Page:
You have reached your limit of free articles this month.

Enjoy unlimited access to myStatesman.com

Starting at just 99¢ for 8 weeks.

GREAT REASONS TO SUBSCRIBE TODAY!

  • IN-DEPTH REPORTING
  • INTERACTIVE STORYTELLING
  • NEW TOPICS & COVERAGE
  • ePAPER
X

You have read of premium articles.

Get unlimited access to all of our breaking news, in-depth coverage and bonus content- exclusively for subscribers. Starting at just 99¢ for 8 weeks

X

Welcome to myStatesman.com

This subscriber-only site gives you exclusive access to breaking news, in-depth coverage, exclusive interactives and bonus content.

You can read free articles of your choice a month that are only available on myStatesman.com.

GARDENING: Austin’s oldest garden club grows friendships among flowers


Members of the Violet Crown Garden Club in Austin are quite proud to be a part of such a long-standing organization.

“We are the oldest garden club in Austin. Yes, we are,” says Velia Sanchez-Ruiz, president of the group.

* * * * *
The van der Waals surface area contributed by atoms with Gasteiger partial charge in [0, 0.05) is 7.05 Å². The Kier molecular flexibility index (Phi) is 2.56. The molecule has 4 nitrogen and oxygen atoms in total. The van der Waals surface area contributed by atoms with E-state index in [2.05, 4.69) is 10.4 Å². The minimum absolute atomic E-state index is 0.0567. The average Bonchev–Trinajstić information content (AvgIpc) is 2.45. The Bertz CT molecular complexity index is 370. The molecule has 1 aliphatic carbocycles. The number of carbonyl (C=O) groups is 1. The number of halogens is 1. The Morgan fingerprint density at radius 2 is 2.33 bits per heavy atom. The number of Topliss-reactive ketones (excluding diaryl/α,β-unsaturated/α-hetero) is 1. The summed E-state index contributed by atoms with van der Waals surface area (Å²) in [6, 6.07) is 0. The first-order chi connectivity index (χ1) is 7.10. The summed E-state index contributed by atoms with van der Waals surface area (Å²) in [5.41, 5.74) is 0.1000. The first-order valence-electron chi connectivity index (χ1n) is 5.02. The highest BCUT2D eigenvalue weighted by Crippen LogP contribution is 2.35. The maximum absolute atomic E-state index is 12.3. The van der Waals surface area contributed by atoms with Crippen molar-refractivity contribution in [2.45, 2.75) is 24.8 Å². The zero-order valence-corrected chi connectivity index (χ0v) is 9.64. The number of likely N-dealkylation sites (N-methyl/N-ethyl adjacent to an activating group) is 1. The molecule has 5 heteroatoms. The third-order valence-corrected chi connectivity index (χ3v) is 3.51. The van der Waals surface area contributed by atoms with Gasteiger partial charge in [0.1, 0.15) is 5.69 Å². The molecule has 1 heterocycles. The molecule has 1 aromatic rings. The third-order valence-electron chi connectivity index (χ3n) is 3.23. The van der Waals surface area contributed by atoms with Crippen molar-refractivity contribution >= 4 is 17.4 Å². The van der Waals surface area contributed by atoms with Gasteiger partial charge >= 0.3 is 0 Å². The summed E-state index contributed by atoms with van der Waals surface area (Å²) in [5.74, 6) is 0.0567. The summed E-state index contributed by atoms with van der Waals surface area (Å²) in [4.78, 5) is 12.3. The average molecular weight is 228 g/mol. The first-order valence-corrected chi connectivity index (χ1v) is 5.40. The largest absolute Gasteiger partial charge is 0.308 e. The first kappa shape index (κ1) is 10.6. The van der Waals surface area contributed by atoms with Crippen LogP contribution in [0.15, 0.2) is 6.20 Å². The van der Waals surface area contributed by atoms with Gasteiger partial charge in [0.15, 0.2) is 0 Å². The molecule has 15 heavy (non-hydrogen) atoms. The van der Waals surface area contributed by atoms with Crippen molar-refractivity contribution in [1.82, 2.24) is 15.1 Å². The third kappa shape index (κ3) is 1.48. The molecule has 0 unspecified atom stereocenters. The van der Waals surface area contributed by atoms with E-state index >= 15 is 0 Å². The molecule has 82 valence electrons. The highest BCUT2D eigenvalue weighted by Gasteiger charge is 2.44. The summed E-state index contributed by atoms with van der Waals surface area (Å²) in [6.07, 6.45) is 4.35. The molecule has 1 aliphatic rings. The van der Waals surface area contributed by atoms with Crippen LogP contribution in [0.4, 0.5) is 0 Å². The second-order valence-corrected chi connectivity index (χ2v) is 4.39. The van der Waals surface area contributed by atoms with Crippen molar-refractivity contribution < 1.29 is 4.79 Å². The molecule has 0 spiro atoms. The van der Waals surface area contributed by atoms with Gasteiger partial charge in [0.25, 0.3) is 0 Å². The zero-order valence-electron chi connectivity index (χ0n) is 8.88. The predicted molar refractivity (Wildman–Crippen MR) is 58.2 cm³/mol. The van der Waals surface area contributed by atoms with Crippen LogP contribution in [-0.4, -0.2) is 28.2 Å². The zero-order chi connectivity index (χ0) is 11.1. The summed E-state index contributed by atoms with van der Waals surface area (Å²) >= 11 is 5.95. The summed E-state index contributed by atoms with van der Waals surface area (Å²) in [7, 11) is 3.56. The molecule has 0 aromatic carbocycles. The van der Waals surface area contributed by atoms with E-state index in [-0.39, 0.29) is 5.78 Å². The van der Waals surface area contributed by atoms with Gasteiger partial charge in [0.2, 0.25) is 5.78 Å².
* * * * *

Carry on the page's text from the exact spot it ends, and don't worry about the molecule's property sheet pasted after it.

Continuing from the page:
As well, it is one of the oldest garden clubs in Texas, according to the group’s website at www.violetcrowngardenclub.org.

“It is prestigious in the state,” said Dolores Rumpf, 79, a member since 1994. The club is a member of the National Garden ClubsInc., and Texas Garden Clubs, Inc.

The club was organized in 1924 by Clara Driscoll Sevier — “a civic-minded, dedicated lady of great charm and ability” — who invited “several friends, both men and women, and a few townspeople, to a meeting in her home at Laguna Gloria to discuss plans for developing community interest and skills in gardening,” according to a “Club History, 1924-1995” by Bette Millis.

The club, federated in 1928, was named after the well-known phrase used by writer O. Henry referring to Austin as the “City of the Violet Crown.”

Through the decades, the club has undertaken many projects, including initiating the building of the Austin Area Garden Center at Zilker Botanical Garden.

“The story of the Garden Center starts in 1946 when the Violet Crown Garden Club set aside $50 earned from the sale of firewood, to initiate a building project. The club immediately organized and sponsored fund-raising events to add to the initial donation,” according to the Zilker Botanical Garden website. From there, the project grew, and the building was completed in 1964.

Other projects over the years have included planting crepe myrtles around the city, starting Junior Garden Clubs in schools and staging a flower show “on the Fourth of July as a Bicentennial gift to Austin,” club history notes.